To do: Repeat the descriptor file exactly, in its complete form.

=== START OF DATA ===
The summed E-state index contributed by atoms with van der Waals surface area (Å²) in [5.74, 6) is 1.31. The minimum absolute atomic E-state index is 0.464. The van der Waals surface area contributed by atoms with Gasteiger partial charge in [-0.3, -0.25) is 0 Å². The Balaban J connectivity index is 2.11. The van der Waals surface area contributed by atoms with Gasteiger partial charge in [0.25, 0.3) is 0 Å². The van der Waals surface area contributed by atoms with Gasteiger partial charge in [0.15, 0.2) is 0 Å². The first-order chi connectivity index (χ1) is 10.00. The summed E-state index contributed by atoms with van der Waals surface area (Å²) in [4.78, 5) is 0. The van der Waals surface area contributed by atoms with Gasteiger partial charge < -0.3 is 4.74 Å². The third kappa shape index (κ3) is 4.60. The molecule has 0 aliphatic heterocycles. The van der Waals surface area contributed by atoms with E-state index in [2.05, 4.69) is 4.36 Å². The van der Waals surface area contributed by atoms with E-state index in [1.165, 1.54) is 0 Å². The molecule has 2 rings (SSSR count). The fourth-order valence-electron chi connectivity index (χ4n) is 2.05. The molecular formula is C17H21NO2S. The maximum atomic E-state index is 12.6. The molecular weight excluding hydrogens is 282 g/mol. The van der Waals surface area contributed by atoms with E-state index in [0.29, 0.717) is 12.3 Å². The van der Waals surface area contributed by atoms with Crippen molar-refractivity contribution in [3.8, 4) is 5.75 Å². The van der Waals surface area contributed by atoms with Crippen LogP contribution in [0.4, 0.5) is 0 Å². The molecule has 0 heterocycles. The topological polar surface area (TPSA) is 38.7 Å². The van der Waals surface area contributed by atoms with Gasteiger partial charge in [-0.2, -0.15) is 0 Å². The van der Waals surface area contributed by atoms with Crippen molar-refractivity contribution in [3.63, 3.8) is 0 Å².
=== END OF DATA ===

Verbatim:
The summed E-state index contributed by atoms with van der Waals surface area (Å²) in [5.74, 6) is 1.31. The minimum absolute atomic E-state index is 0.464. The van der Waals surface area contributed by atoms with Gasteiger partial charge in [-0.3, -0.25) is 0 Å². The Balaban J connectivity index is 2.11. The van der Waals surface area contributed by atoms with Gasteiger partial charge in [0.25, 0.3) is 0 Å². The van der Waals surface area contributed by atoms with Gasteiger partial charge in [0.15, 0.2) is 0 Å². The first-order chi connectivity index (χ1) is 10.00. The summed E-state index contributed by atoms with van der Waals surface area (Å²) in [4.78, 5) is 0. The van der Waals surface area contributed by atoms with Gasteiger partial charge < -0.3 is 4.74 Å². The third kappa shape index (κ3) is 4.60. The molecule has 0 aliphatic heterocycles. The van der Waals surface area contributed by atoms with E-state index in [2.05, 4.69) is 4.36 Å². The van der Waals surface area contributed by atoms with E-state index in [1.165, 1.54) is 0 Å². The molecule has 2 rings (SSSR count). The fourth-order valence-electron chi connectivity index (χ4n) is 2.05. The molecular formula is C17H21NO2S. The maximum atomic E-state index is 12.6. The molecular weight excluding hydrogens is 282 g/mol. The van der Waals surface area contributed by atoms with E-state index in [0.29, 0.717) is 12.3 Å². The van der Waals surface area contributed by atoms with Crippen molar-refractivity contribution in [3.8, 4) is 5.75 Å². The van der Waals surface area contributed by atoms with Crippen LogP contribution in [0.4, 0.5) is 0 Å². The molecule has 0 heterocycles. The topological polar surface area (TPSA) is 38.7 Å². The van der Waals surface area contributed by atoms with Gasteiger partial charge in [-0.2, -0.15) is 0 Å². The van der Waals surface area contributed by atoms with Crippen molar-refractivity contribution in [3.63, 3.8) is 0 Å².